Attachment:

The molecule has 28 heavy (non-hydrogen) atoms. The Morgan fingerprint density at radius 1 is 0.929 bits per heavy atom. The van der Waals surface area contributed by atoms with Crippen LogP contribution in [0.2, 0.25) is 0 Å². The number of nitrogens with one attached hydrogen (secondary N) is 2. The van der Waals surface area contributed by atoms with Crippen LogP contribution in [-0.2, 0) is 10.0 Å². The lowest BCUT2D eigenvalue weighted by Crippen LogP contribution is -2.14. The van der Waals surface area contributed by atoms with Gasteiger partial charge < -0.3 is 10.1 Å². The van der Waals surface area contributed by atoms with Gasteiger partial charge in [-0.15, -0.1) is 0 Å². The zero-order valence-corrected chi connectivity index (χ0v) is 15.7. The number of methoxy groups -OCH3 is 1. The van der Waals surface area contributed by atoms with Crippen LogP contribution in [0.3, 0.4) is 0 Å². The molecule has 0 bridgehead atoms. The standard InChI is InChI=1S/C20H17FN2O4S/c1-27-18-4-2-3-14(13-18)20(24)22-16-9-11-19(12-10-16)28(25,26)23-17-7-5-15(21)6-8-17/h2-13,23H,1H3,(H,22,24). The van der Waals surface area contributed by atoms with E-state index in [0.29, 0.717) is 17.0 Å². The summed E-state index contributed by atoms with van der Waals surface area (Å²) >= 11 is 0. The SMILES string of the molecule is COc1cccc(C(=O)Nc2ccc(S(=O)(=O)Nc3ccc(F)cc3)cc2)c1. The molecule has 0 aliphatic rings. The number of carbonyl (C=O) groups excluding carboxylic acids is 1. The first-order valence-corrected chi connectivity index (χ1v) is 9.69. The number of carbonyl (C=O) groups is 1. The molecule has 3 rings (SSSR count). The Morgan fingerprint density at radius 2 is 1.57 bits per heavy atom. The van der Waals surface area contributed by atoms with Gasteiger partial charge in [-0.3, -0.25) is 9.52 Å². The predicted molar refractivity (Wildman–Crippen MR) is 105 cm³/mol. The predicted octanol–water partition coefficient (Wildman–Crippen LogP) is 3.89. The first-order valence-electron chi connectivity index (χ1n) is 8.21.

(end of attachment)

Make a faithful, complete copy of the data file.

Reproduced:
The molecule has 28 heavy (non-hydrogen) atoms. The Morgan fingerprint density at radius 1 is 0.929 bits per heavy atom. The van der Waals surface area contributed by atoms with Crippen LogP contribution in [0.2, 0.25) is 0 Å². The number of nitrogens with one attached hydrogen (secondary N) is 2. The van der Waals surface area contributed by atoms with Crippen LogP contribution in [-0.2, 0) is 10.0 Å². The lowest BCUT2D eigenvalue weighted by Crippen LogP contribution is -2.14. The van der Waals surface area contributed by atoms with Gasteiger partial charge < -0.3 is 10.1 Å². The van der Waals surface area contributed by atoms with Gasteiger partial charge in [-0.15, -0.1) is 0 Å². The zero-order valence-corrected chi connectivity index (χ0v) is 15.7. The number of methoxy groups -OCH3 is 1. The van der Waals surface area contributed by atoms with Crippen LogP contribution in [0.3, 0.4) is 0 Å². The molecule has 0 bridgehead atoms. The standard InChI is InChI=1S/C20H17FN2O4S/c1-27-18-4-2-3-14(13-18)20(24)22-16-9-11-19(12-10-16)28(25,26)23-17-7-5-15(21)6-8-17/h2-13,23H,1H3,(H,22,24). The van der Waals surface area contributed by atoms with E-state index in [0.29, 0.717) is 17.0 Å². The summed E-state index contributed by atoms with van der Waals surface area (Å²) >= 11 is 0. The SMILES string of the molecule is COc1cccc(C(=O)Nc2ccc(S(=O)(=O)Nc3ccc(F)cc3)cc2)c1. The molecule has 0 aliphatic rings. The number of carbonyl (C=O) groups excluding carboxylic acids is 1. The first-order valence-corrected chi connectivity index (χ1v) is 9.69. The number of carbonyl (C=O) groups is 1. The molecule has 3 rings (SSSR count). The Morgan fingerprint density at radius 2 is 1.57 bits per heavy atom. The van der Waals surface area contributed by atoms with Gasteiger partial charge in [-0.3, -0.25) is 9.52 Å². The predicted molar refractivity (Wildman–Crippen MR) is 105 cm³/mol. The predicted octanol–water partition coefficient (Wildman–Crippen LogP) is 3.89. The first-order valence-electron chi connectivity index (χ1n) is 8.21.